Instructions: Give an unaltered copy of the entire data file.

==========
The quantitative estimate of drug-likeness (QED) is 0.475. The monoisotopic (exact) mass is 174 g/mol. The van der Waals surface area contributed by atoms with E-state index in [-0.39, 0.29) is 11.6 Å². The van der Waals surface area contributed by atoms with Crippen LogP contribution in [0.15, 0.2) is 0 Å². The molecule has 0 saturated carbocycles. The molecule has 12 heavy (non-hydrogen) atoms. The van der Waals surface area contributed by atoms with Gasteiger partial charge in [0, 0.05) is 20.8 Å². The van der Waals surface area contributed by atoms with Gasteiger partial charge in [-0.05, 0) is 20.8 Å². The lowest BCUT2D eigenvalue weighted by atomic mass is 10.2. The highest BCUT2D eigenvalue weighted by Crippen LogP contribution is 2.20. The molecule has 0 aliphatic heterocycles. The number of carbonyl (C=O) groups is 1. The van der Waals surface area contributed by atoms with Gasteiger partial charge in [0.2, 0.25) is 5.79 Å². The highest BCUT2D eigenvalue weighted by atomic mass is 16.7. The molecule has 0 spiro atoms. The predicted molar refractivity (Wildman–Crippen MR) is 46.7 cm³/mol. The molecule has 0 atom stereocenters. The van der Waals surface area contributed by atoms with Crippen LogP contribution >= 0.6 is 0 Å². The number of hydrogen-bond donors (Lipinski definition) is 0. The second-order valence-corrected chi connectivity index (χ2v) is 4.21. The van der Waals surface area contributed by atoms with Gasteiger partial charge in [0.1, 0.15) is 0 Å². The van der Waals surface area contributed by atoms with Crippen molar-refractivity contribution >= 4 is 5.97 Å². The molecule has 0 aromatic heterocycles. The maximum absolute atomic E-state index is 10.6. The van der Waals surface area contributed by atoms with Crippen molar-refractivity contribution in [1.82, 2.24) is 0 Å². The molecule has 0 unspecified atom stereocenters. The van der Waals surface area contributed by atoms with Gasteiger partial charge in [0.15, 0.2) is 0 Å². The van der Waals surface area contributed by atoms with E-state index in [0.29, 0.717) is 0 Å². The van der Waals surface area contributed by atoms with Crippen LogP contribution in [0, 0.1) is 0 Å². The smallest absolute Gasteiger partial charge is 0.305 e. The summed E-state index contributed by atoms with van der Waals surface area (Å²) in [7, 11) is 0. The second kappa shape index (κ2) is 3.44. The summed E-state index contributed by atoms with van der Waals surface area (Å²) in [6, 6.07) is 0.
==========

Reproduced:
The quantitative estimate of drug-likeness (QED) is 0.475. The monoisotopic (exact) mass is 174 g/mol. The van der Waals surface area contributed by atoms with E-state index in [-0.39, 0.29) is 11.6 Å². The van der Waals surface area contributed by atoms with Crippen LogP contribution in [0.15, 0.2) is 0 Å². The molecule has 0 saturated carbocycles. The molecule has 12 heavy (non-hydrogen) atoms. The van der Waals surface area contributed by atoms with Gasteiger partial charge in [0, 0.05) is 20.8 Å². The van der Waals surface area contributed by atoms with Gasteiger partial charge in [-0.05, 0) is 20.8 Å². The lowest BCUT2D eigenvalue weighted by atomic mass is 10.2. The highest BCUT2D eigenvalue weighted by Crippen LogP contribution is 2.20. The molecule has 0 aliphatic heterocycles. The number of carbonyl (C=O) groups is 1. The van der Waals surface area contributed by atoms with Gasteiger partial charge in [0.2, 0.25) is 5.79 Å². The highest BCUT2D eigenvalue weighted by atomic mass is 16.7. The molecule has 0 spiro atoms. The predicted molar refractivity (Wildman–Crippen MR) is 46.7 cm³/mol. The molecule has 0 atom stereocenters. The van der Waals surface area contributed by atoms with Crippen LogP contribution >= 0.6 is 0 Å². The number of hydrogen-bond donors (Lipinski definition) is 0. The second-order valence-corrected chi connectivity index (χ2v) is 4.21. The van der Waals surface area contributed by atoms with Gasteiger partial charge in [0.1, 0.15) is 0 Å². The van der Waals surface area contributed by atoms with Crippen molar-refractivity contribution >= 4 is 5.97 Å². The molecule has 0 aromatic heterocycles. The maximum absolute atomic E-state index is 10.6. The van der Waals surface area contributed by atoms with Crippen molar-refractivity contribution in [1.82, 2.24) is 0 Å². The molecule has 0 unspecified atom stereocenters. The van der Waals surface area contributed by atoms with Gasteiger partial charge in [0.15, 0.2) is 0 Å². The van der Waals surface area contributed by atoms with E-state index in [0.29, 0.717) is 0 Å². The van der Waals surface area contributed by atoms with Crippen LogP contribution in [0, 0.1) is 0 Å². The smallest absolute Gasteiger partial charge is 0.305 e. The summed E-state index contributed by atoms with van der Waals surface area (Å²) in [7, 11) is 0. The second kappa shape index (κ2) is 3.44. The summed E-state index contributed by atoms with van der Waals surface area (Å²) in [6, 6.07) is 0.